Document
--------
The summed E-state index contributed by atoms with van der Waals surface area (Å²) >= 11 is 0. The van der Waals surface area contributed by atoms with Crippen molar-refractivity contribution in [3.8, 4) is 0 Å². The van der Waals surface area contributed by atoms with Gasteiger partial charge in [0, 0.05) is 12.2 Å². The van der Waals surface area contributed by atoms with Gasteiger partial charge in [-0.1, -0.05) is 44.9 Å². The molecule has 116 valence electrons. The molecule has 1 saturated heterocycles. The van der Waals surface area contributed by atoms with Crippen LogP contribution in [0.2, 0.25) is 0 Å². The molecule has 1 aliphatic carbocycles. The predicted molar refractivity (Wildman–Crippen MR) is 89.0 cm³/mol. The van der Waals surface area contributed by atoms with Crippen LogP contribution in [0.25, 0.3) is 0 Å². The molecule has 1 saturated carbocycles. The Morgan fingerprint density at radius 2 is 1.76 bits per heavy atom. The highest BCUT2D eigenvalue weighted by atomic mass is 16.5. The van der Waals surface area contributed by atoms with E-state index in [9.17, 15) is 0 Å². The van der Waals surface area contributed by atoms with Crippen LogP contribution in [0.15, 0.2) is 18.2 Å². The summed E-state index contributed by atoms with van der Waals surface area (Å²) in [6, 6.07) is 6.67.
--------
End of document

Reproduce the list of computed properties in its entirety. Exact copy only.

The summed E-state index contributed by atoms with van der Waals surface area (Å²) >= 11 is 0. The van der Waals surface area contributed by atoms with Crippen molar-refractivity contribution in [3.8, 4) is 0 Å². The van der Waals surface area contributed by atoms with Gasteiger partial charge in [0, 0.05) is 12.2 Å². The van der Waals surface area contributed by atoms with Gasteiger partial charge in [-0.1, -0.05) is 44.9 Å². The molecule has 116 valence electrons. The molecule has 1 saturated heterocycles. The van der Waals surface area contributed by atoms with Crippen LogP contribution in [0.2, 0.25) is 0 Å². The molecule has 1 aliphatic carbocycles. The predicted molar refractivity (Wildman–Crippen MR) is 89.0 cm³/mol. The van der Waals surface area contributed by atoms with Crippen LogP contribution in [0.25, 0.3) is 0 Å². The molecule has 1 saturated carbocycles. The Morgan fingerprint density at radius 2 is 1.76 bits per heavy atom. The highest BCUT2D eigenvalue weighted by atomic mass is 16.5. The van der Waals surface area contributed by atoms with E-state index in [9.17, 15) is 0 Å². The van der Waals surface area contributed by atoms with Crippen LogP contribution in [0.15, 0.2) is 18.2 Å². The summed E-state index contributed by atoms with van der Waals surface area (Å²) in [6, 6.07) is 6.67.